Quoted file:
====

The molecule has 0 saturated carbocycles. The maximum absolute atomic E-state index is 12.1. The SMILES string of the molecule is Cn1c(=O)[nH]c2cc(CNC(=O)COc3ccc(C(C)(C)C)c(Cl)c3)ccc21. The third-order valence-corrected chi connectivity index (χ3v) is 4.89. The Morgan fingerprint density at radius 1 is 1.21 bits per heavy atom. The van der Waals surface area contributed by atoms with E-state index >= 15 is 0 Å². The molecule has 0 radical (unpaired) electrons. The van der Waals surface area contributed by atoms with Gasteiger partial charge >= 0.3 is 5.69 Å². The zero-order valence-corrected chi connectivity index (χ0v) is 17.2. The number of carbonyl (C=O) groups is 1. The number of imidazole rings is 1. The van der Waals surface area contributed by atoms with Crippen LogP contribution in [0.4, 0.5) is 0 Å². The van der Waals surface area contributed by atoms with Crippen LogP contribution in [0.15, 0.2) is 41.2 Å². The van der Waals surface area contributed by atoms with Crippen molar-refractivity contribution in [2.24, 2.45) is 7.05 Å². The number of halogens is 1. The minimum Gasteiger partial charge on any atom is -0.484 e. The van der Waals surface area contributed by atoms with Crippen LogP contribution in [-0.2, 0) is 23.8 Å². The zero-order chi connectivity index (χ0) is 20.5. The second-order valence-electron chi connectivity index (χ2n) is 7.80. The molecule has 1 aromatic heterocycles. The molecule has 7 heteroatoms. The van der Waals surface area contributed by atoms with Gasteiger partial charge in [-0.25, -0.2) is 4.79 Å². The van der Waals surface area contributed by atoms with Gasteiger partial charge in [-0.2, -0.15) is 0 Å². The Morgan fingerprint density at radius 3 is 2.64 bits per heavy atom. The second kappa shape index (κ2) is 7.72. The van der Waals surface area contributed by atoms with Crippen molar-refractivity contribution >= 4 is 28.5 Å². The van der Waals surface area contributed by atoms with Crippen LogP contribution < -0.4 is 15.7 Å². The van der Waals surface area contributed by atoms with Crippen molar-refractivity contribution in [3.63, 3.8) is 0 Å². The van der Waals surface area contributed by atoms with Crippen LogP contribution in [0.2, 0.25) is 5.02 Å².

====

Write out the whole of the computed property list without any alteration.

The molecule has 0 saturated carbocycles. The maximum absolute atomic E-state index is 12.1. The SMILES string of the molecule is Cn1c(=O)[nH]c2cc(CNC(=O)COc3ccc(C(C)(C)C)c(Cl)c3)ccc21. The third-order valence-corrected chi connectivity index (χ3v) is 4.89. The Morgan fingerprint density at radius 1 is 1.21 bits per heavy atom. The van der Waals surface area contributed by atoms with E-state index >= 15 is 0 Å². The molecule has 0 radical (unpaired) electrons. The van der Waals surface area contributed by atoms with Gasteiger partial charge >= 0.3 is 5.69 Å². The zero-order valence-corrected chi connectivity index (χ0v) is 17.2. The number of carbonyl (C=O) groups is 1. The number of imidazole rings is 1. The van der Waals surface area contributed by atoms with Crippen LogP contribution in [0.4, 0.5) is 0 Å². The van der Waals surface area contributed by atoms with Crippen LogP contribution in [0.15, 0.2) is 41.2 Å². The van der Waals surface area contributed by atoms with Crippen molar-refractivity contribution in [2.24, 2.45) is 7.05 Å². The number of halogens is 1. The minimum Gasteiger partial charge on any atom is -0.484 e. The van der Waals surface area contributed by atoms with Crippen LogP contribution in [-0.2, 0) is 23.8 Å². The zero-order chi connectivity index (χ0) is 20.5. The second-order valence-electron chi connectivity index (χ2n) is 7.80. The molecule has 1 aromatic heterocycles. The molecule has 7 heteroatoms. The van der Waals surface area contributed by atoms with Gasteiger partial charge in [-0.25, -0.2) is 4.79 Å². The van der Waals surface area contributed by atoms with Gasteiger partial charge in [-0.2, -0.15) is 0 Å². The Morgan fingerprint density at radius 3 is 2.64 bits per heavy atom. The second kappa shape index (κ2) is 7.72. The van der Waals surface area contributed by atoms with Crippen molar-refractivity contribution >= 4 is 28.5 Å². The van der Waals surface area contributed by atoms with Crippen LogP contribution < -0.4 is 15.7 Å². The van der Waals surface area contributed by atoms with Crippen molar-refractivity contribution in [3.63, 3.8) is 0 Å². The van der Waals surface area contributed by atoms with Crippen LogP contribution in [0.2, 0.25) is 5.02 Å².